Global CIO
Global CIOs: A Site Just For You
Visit InformationWeek's Global CIO -- our online community and information resource for CIOs operating in the global economy.

Lastly, GE is playing defense as well as offense. Some $15 trillion of economic growth and 4% more dollars per installed base sound lovely, but the Internet of things will destroy businesses, companies and jobs as surely as it creates them. Would better usage data reveal that your customers under-utilize their machines, so they actually could buy 25% less if they used them efficiently? Do you rely on break-fix services revenue that could be wiped out by data-driven preventative maintenance? Do you sell extended warranties that could be made obsolete? And I'm certain your doomsday scenarios would be much scarier than mine.

These problems and opportunities point to the need for CIO leadership in helping companies take part in this emerging innovation ecosystem around the Internet of things.

Comment  | 
Print  | 
More Insights
Comments
Newest First  |  Oldest First  |  Threaded View
TheDougStone
50%
50%
TheDougStone,
User Rank: Apprentice
5/11/2013 | 12:49:36 PM
re: GE Isn't Running An Industrial Internet Charity, Folks
Those productivity gains come at the expense of changing long running procedures that people are resistant to change. In the case of jet engine repair and maintenance the technology is less of a challenge than getting the workforce to change inventory and work scheduling procedures. The big money is in the major airlines sector, and the ability to quickly influence procedure is in the private plane sector. I'll bet on the startup that offers a watered down version of what GE is developing to a sector they feel is too small to move the needle in the GE play book. Classic Innovators Dilemma case study. How can the CIO and HR team up to minimize the dampening effect of embedded procedure? Innovation requires acceptance or else it is just invention.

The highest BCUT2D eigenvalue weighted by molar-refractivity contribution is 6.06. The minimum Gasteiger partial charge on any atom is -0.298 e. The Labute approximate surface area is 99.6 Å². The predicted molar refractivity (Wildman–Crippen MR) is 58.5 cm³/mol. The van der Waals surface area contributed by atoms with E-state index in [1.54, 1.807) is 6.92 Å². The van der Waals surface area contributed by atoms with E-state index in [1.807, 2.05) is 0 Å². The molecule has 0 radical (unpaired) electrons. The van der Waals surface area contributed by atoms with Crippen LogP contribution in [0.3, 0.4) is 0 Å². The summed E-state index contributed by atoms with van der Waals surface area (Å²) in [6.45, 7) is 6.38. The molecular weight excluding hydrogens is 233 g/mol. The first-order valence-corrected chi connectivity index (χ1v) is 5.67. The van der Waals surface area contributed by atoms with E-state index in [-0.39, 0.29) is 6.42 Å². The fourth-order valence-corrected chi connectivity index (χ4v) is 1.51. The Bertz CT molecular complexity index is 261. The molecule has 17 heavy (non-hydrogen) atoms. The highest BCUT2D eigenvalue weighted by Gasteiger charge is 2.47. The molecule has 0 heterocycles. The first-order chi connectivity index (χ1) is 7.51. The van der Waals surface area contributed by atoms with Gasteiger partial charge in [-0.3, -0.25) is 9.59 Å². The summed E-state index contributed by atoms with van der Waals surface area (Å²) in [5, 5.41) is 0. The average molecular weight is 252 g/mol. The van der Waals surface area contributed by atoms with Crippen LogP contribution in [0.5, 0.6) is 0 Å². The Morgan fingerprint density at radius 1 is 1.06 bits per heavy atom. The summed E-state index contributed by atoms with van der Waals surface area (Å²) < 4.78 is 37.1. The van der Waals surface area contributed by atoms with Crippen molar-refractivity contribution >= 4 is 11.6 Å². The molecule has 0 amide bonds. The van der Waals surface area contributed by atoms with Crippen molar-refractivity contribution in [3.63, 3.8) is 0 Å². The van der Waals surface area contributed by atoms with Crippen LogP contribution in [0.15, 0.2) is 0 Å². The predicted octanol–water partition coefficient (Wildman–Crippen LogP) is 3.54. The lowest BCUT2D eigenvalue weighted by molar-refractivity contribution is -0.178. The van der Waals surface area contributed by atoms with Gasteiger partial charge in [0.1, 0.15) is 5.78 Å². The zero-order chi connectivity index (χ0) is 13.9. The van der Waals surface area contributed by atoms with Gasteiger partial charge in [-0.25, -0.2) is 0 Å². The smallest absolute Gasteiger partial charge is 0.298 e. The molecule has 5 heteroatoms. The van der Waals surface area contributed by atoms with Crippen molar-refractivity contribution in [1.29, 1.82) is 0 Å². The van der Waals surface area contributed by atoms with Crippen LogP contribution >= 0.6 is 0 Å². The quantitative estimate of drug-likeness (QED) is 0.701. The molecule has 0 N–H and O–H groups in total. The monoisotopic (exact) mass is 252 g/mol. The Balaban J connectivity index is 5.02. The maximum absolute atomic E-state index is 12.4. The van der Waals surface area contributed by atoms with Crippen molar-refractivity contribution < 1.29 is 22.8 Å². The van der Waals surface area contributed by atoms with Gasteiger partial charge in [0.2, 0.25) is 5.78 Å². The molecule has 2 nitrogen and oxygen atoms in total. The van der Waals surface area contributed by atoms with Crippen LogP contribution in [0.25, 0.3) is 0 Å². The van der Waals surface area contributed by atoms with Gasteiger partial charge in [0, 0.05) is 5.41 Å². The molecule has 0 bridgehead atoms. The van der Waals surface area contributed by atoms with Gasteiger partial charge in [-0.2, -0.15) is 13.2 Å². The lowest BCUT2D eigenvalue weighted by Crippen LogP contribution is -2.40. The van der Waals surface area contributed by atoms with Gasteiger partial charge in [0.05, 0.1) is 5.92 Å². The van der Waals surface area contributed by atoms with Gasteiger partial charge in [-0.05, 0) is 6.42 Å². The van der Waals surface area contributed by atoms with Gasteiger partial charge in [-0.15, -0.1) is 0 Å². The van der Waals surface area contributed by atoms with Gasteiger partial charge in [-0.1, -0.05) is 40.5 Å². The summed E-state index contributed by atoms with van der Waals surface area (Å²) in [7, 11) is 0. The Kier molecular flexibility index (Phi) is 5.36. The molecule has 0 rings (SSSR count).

D. Henschen
50%
50%
D. Henschen,
User Rank: Author
12/3/2012 | 10:10:21 PM
re: GE Isn't Running An Industrial Internet Charity, Folks
If you're a manufacturer that doesn't compete with GE, you might consider getting its help in service-enabling and analyzing your big data. GE Intelligent Platforms develops and sells industrial analytics software to customers both inside and outside of the company, and its area of deepest expertise is industrial production and product performance. -- Doug Henschen
Building A Mobile Business Mindset
Building A Mobile Business Mindset
Among 688 respondents, 46% have deployed mobile apps, with an additional 24% planning to in the next year. Soon all apps will look like mobile apps – and it's past time for those with no plans to get cracking.
Register for InformationWeek Newsletters
White Papers
Current Issue
Flash Poll
Video
Slideshows
Twitter Feed
InformationWeek Radio
Archived InformationWeek Radio
Join InformationWeek’s Lorna Garey and Mike Healey, president of Yeoman Technology Group, an engineering and research firm focused on maximizing technology investments, to discuss the right way to go digital.
Live Streaming Video
Everything You've Been Told About Mobility Is Wrong
Attend this video symposium with Sean Wisdom, Global Director of Mobility Solutions, and learn about how you can harness powerful new products to mobilize your business potential.